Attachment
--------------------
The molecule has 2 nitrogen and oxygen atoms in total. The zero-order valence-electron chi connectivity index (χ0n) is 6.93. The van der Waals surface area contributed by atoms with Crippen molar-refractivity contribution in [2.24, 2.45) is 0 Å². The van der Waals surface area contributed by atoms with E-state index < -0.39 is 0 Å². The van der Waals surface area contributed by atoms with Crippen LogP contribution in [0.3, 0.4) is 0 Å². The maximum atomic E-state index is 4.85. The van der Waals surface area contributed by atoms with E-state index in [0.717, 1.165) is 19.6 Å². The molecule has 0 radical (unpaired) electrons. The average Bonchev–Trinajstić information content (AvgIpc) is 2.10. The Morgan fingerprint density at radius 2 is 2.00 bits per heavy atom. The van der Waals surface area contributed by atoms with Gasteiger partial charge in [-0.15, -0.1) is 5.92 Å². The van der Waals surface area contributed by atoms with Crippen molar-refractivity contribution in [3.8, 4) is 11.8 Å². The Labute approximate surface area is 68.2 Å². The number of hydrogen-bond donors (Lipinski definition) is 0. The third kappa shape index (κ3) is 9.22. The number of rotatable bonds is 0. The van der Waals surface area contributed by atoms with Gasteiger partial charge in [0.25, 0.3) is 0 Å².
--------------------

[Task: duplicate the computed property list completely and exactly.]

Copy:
The molecule has 2 nitrogen and oxygen atoms in total. The zero-order valence-electron chi connectivity index (χ0n) is 6.93. The van der Waals surface area contributed by atoms with Crippen molar-refractivity contribution in [2.24, 2.45) is 0 Å². The van der Waals surface area contributed by atoms with E-state index < -0.39 is 0 Å². The van der Waals surface area contributed by atoms with Crippen LogP contribution in [0.3, 0.4) is 0 Å². The maximum atomic E-state index is 4.85. The van der Waals surface area contributed by atoms with E-state index in [0.717, 1.165) is 19.6 Å². The molecule has 0 radical (unpaired) electrons. The average Bonchev–Trinajstić information content (AvgIpc) is 2.10. The Morgan fingerprint density at radius 2 is 2.00 bits per heavy atom. The van der Waals surface area contributed by atoms with Gasteiger partial charge in [-0.15, -0.1) is 5.92 Å². The van der Waals surface area contributed by atoms with Crippen molar-refractivity contribution in [3.8, 4) is 11.8 Å². The Labute approximate surface area is 68.2 Å². The number of hydrogen-bond donors (Lipinski definition) is 0. The third kappa shape index (κ3) is 9.22. The number of rotatable bonds is 0. The van der Waals surface area contributed by atoms with Gasteiger partial charge in [0.25, 0.3) is 0 Å².